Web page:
Regional beer brands will become more important for European brewers, claims the head of one of Australia's largest companies.

Gordon Cairns, CEO of brewer Lion Nathan, believes that the trend in the northern hemisphere towards nationwide and even continent-wide brands will be replaced by a more local focus.

Born in Scotland, Cairns, 50, has a unique insight into the beer industry in the north and the south. He has run Lion Nathan for three years and has concentrated on promoting his company's regional brands. Cairns sees the same thing happening in the UK and other European markets.

"In Australia we are a consolidated beer industry with largely just two players [Fosters and Lion Nathan]. Twenty or 30 years ago you'd have a Tooheys, Castlemaine, South Australian Brewing company and Swan Breweries but they are all one company now [Lion Nathan]. That consolidation has now taken place in the UK.

"But we have remained a federation of regional brewers. The thing for us is localness. I think as the world becomes more homogeneous people start to identify themselves by the local icons and one of those is beer. The beer you drink defines you as a local like Ruddles in Rutland or Bellhaven in Scotland. What we have seen in Australia and New Zealand is there is an opportunity for a national brand appealing to upwardly mobile people, like Stella in the UK, but there are also huge opportunities for local brands.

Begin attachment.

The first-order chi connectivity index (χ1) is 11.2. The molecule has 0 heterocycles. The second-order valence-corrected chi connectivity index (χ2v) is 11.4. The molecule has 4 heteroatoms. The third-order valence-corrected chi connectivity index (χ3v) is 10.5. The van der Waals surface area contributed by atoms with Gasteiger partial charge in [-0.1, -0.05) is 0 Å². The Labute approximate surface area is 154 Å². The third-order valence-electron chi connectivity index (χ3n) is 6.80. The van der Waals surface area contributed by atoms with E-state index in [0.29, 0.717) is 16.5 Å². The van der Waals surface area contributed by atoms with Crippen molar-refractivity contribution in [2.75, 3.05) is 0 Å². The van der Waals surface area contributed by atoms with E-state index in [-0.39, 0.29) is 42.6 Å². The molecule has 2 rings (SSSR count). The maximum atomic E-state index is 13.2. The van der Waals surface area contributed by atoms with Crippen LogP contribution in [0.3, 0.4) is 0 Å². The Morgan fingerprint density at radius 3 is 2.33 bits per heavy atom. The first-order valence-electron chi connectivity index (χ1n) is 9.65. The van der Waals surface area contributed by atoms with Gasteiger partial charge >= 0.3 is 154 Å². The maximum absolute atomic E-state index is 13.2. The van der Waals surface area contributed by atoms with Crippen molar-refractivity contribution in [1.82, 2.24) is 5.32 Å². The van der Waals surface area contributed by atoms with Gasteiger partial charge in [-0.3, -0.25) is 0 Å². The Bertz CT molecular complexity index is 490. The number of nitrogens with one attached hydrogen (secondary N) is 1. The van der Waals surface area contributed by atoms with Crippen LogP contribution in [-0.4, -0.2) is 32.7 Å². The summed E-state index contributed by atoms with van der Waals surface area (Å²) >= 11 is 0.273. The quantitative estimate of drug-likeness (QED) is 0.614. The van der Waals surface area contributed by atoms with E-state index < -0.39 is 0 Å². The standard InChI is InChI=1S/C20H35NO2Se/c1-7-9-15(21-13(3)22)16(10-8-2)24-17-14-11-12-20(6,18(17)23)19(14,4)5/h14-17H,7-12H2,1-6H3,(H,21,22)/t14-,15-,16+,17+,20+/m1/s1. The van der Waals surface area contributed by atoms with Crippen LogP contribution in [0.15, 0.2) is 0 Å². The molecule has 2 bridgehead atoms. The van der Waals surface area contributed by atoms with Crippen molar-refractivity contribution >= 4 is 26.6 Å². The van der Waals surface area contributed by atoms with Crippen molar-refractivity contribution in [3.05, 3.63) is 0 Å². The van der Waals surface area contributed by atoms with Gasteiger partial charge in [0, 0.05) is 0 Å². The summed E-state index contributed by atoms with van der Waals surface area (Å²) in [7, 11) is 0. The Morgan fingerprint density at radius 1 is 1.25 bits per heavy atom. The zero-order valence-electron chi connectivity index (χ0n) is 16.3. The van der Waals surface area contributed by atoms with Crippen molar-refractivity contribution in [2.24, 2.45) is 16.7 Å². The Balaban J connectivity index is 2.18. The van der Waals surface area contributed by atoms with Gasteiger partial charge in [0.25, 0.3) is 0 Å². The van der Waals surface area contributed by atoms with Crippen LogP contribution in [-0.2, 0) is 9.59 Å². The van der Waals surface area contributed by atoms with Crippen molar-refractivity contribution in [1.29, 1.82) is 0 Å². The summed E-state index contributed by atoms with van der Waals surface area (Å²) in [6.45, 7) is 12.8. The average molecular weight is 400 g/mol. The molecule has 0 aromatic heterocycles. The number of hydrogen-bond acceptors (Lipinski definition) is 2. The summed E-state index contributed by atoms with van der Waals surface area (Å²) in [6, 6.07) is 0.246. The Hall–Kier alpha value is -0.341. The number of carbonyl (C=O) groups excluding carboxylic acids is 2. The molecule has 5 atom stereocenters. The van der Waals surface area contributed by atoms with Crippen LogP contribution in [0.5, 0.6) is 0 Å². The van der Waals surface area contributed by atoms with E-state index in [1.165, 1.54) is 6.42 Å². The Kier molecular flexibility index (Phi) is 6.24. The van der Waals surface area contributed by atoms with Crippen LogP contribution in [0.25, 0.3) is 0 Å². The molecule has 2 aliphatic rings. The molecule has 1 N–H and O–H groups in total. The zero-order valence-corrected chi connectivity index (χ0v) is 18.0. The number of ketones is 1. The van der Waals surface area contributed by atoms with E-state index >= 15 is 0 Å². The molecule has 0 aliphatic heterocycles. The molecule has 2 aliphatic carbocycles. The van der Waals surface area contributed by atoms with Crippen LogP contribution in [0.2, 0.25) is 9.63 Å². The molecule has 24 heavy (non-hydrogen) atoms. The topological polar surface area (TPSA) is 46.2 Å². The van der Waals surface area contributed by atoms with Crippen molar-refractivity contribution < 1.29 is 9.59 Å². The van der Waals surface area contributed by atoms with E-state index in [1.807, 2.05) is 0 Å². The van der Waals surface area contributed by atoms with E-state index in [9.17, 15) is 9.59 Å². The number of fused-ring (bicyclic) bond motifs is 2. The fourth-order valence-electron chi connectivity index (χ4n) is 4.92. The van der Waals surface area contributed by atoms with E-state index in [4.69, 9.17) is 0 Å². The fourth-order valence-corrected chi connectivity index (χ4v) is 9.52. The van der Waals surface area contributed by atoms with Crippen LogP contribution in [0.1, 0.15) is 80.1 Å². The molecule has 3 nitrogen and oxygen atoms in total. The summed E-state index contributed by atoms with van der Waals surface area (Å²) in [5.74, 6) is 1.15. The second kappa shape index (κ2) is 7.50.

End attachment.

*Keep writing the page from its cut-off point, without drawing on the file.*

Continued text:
"One of the things the big brewers did in the UK when they acquired local brewers was to largely kill off the brands but now there are some flourishing local brewers - like Youngers and Fullers in London - and I see that as a growing trend in Europe."

Cairns believes the battle between the major European brewers for dominance with just one or two brands misses a vast opportunity to develop a more regional approach.

In Australia Lion Nathan has pumped money into the regions and now boasts that it is the market leader in all but one of the country's mainland states.

"Five years ago Fosters said they wished there was more competition in the Australian market but you don't hear them saying that now. In fact the opposite."

But despite the hefty pay packet and perks of working in Sydney, Cairns has decided to retire. "I will probably retire in about three years time," he said.

"I'd like to spend more time in the UK, particularly Scotland because all my family are back there. I get back every year for retraining when they get rid of my Australian accent and teach me to speak properly again."